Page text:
In today’s post Mat Sloan and Lynsey Abernethy from our UK MSS Practice assess four of the main ‘Deals’ offers in search of the best value and experience for customers.

Searching for deals online can be a time consuming exercise with the wealth of choice that exists on the web. As I wrote back in January, Groupon and other social shopping sites that deliver daily deals to specific cities have changed the way we seek and share deals. Before customers would spend time searching for deals yet now the deals – via their email inboxes – find them. Whilst I mainly analysed Groupon in January, (in recognition of their sheer size and success to date) it is fair to say that not all the social shopping sites are worth your time, and with the recent launch of Facebook Deals, Lynsey and I challenge which of the main offerings are offering the best ‘deals deal’ – to help you decide who to sign up with to get the most from the deals out there.

We have compared four of the main social shopping websites including the recently launched Facebook Deals. Using four criteria we’ll assess which website provides the highest frequency of deals, quality of deals and delivers the greatest value for customers whilst also assessing their global reach.

Name of website and overview Frequency of deals Quality of deals Value for consumers Global reach
Groupon Leader of the pack. Offers wide selection of deals from restaurants  to fish pedicures. Multiple daily per city. Varies greatly. Typical deals offer 60-70% savings. Due to the volume of deals it can be annoying – bordering on spam.£6 per referral. Global presence in 500 major cities in 29 countries.
Living Social Similar to Groupon it offers a wide range of deals. Multiple daily per city. Less deals that Groupon. Again similar to Groupon it varies greatly. Less deals per day than Groupon.Free deals for referrals. Global presence but again, not as widespread as Groupon.
Crowdity A localised London deals site which offers one deal each day on the front page of its website and via email.  The platform is personal in construct, supported by a blog and integrated with facebook/twitter to add the social element to the process. Daily The savings seems to be on average so relatively good value. The deals are very localised to London so relevant and generally known to the users. High value for Londoners. London, UK only
Facebook Deals Leveraging their ‘places’ functionality to offer local deals for users who ‘check in’ via Places.There are a limited number of US cities (5) which offer deal alerts. Hard to say as they’re not extremely visible via the Places platform.The PR to date has been rather confusing. The deals are split into 4 categories: Individual, Friend (group discounts), Loyalty (after multiple check ins), Charity – a more diverse set which are driven by location.Deals are generally national brands rather than customised for localities. Not clear until we see the deals, but seems to be more a driver for the businesses registered via Places. This is fairly limited presently with deals presented only when you check in via places, with the exception of 5 US cities.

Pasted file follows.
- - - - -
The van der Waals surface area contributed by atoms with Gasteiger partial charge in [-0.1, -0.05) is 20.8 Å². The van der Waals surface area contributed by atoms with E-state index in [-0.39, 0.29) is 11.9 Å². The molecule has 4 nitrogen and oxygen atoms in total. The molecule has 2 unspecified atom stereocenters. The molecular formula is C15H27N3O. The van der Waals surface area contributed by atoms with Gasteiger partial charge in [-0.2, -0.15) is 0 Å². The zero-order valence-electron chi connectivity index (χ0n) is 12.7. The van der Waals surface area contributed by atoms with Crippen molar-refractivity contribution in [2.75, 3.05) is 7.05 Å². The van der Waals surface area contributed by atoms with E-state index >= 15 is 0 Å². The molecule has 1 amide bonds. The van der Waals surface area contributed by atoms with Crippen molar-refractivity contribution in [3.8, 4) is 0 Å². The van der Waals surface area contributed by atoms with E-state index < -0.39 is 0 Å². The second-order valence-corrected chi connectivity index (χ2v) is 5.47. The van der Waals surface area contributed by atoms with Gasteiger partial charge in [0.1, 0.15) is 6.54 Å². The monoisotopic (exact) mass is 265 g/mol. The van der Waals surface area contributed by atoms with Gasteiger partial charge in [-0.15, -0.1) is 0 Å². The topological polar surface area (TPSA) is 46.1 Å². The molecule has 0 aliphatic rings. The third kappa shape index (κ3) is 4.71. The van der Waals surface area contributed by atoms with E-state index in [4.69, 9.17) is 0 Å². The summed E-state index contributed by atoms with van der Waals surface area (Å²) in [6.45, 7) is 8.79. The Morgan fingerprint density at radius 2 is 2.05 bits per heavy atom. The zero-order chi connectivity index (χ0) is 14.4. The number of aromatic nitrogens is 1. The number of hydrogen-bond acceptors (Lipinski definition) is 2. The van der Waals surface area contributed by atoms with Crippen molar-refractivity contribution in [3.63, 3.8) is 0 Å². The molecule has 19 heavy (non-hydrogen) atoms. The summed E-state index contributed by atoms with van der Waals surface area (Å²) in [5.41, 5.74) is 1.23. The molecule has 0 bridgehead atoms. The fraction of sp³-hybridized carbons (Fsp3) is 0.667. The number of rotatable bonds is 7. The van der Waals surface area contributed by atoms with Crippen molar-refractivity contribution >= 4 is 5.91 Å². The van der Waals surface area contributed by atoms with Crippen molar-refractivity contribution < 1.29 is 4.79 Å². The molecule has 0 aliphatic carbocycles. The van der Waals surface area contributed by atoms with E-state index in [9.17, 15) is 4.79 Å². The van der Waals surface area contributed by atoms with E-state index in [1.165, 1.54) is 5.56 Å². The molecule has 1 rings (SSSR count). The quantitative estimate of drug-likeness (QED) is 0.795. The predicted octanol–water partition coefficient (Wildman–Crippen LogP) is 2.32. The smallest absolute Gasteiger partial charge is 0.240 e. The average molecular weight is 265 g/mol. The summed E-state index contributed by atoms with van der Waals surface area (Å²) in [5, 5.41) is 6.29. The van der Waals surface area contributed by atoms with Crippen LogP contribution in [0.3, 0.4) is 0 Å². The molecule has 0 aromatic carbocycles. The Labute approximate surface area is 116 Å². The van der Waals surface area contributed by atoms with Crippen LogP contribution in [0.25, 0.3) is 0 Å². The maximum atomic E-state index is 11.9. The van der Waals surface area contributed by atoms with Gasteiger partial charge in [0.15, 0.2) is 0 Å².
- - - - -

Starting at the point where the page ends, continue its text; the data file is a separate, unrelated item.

Whereas Groupon and Livingsocial target smaller businesses and their local communities, Facebook deals currently tend to be focused on national brands. Groupon, given its size currently has the widest global reach yet we found that a lot of their offers can feel a bit like spam, compared to LivingSocial which feels more intimate and selective (perhaps a case of perception being reality) as they don’t send so many deals out per day.  Crowdity provides a ‘micro-deals’ offer customised to one target location which may indeed betailored better to its inhabitants.

Of course our analysis omits a couple of key players that we anticipate will have quite an impact on both the social shopping competitive space going forward and the overall digital customer experience.

High profile technology players such as Microsoft and Google it seems will enter the market looking to ‘aggregate’ at a high level all the deals (a bit like car insurance websites such as do for financial products). In the case of Bing, recent PR has identified that rather than competing with the likes of Groupon, Microsoft launched Bing in early March to aggregate the deals at a high level. The real challenge for the aggregators will be to filter the content to specific customers needs to reduce the likelihood of customers being fed up with multiple deals and turning off the notifications.

Interesting times and developments in what is proving to be a very robust business model in the crowded social shopping space.

Which website do you prefer? Who do you think the big winners will be in this space?